Abstract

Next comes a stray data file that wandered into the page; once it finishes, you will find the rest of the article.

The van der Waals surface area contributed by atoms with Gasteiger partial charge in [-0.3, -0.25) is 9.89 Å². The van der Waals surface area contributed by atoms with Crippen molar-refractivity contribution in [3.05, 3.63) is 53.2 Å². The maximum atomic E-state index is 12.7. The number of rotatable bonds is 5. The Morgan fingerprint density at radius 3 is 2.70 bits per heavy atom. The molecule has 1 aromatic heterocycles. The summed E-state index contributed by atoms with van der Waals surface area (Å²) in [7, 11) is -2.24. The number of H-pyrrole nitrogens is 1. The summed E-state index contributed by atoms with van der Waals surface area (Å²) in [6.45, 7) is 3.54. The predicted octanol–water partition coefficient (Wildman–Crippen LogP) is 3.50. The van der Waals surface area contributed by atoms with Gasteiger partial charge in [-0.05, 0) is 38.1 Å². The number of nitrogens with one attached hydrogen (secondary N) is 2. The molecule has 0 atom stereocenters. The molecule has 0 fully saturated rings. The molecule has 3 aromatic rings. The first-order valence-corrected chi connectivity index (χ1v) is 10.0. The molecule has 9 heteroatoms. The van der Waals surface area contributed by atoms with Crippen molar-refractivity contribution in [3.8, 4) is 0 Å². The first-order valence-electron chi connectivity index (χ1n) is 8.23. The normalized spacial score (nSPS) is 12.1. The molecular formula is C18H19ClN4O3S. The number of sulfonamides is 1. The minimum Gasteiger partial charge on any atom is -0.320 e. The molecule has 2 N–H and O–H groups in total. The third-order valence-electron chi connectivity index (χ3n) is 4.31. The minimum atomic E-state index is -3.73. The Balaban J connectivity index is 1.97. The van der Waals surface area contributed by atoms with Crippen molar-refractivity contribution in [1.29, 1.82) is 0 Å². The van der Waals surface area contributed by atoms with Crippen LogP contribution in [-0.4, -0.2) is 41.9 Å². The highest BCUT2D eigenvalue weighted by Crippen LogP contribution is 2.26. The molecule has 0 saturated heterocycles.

Viscosities of fourteen melts close to the join SiO 2 -NaAlO 2 were measured in the range 1-10 12 Pa.s (700-1650 degrees C) using a combination of concentric cylinder and micropenetration techniques. These compositions cover five isopleths in silica content from 50 to 82 mol% and vary from mildly peralkaline to mildly peraluminous. Greatly improved constraints on the temperature dependence of viscosity in the system SiO 2 -NaAlO 2 result because exactly the same compositions were used for both high- and low-temperature measurements, viscosities over an extended range of silica contents were measured at temperatures close the glass transition, and several compositions at constant silica content and variable alkali/Al ratio were measured, allowing interpolation of data to compositions exactly along the join SiO 2 -NaAlO 2 . At high temperature (1600 degrees C) viscosity and activation energy are shown to be approximately a linear function of silica content, but large nonlinearities occur at temperatures close to the glass transition range. Defining fragility as the gradient of the viscosity curve at the glass transition temperature (T g taken to be the 1012 Pa.s isokom) on a reduced temperature scale (T g /T), it is found that the fragility increases in a nonlinear fashion as NaAlO 2 is substituted for SiO 2 , with fragility increasing more rapidly at lower SiO 2 contents. The viscosity data are combined with heat capacity data available in the literature to estimate configurational entropies of albite, jadeite, and nepheline glasses using the Adam-Gibbs theory. Fragility, when defined in terms of the Adam-Gibbs parameters, is shown to increase with configurational heat capacity (difference in heat capacity between the liquid and the glassy states) but to decrease with increasing configurational entropy at the glass transition. In the light of independent phase equilibria and spectroscopic and calorimetric evidence that suggests the Al-Si ordering increases as silica content decreases from SiO 2 to nepheline, the modeling of configurational entropy in terms of Al-Si mixing suggests the following: (1) Melt configurational entropy has contributions from both cation mixing (chemical contribution), as well as variations in the topology of the O network (topological contribution), of which the latter dominates. (2) The chemical contribution is due to mixing of tetrahedral rather than O sites. (3) At the glass transition (10 12 Pa.s isokom) the topological contribution shows little, if any, variation.

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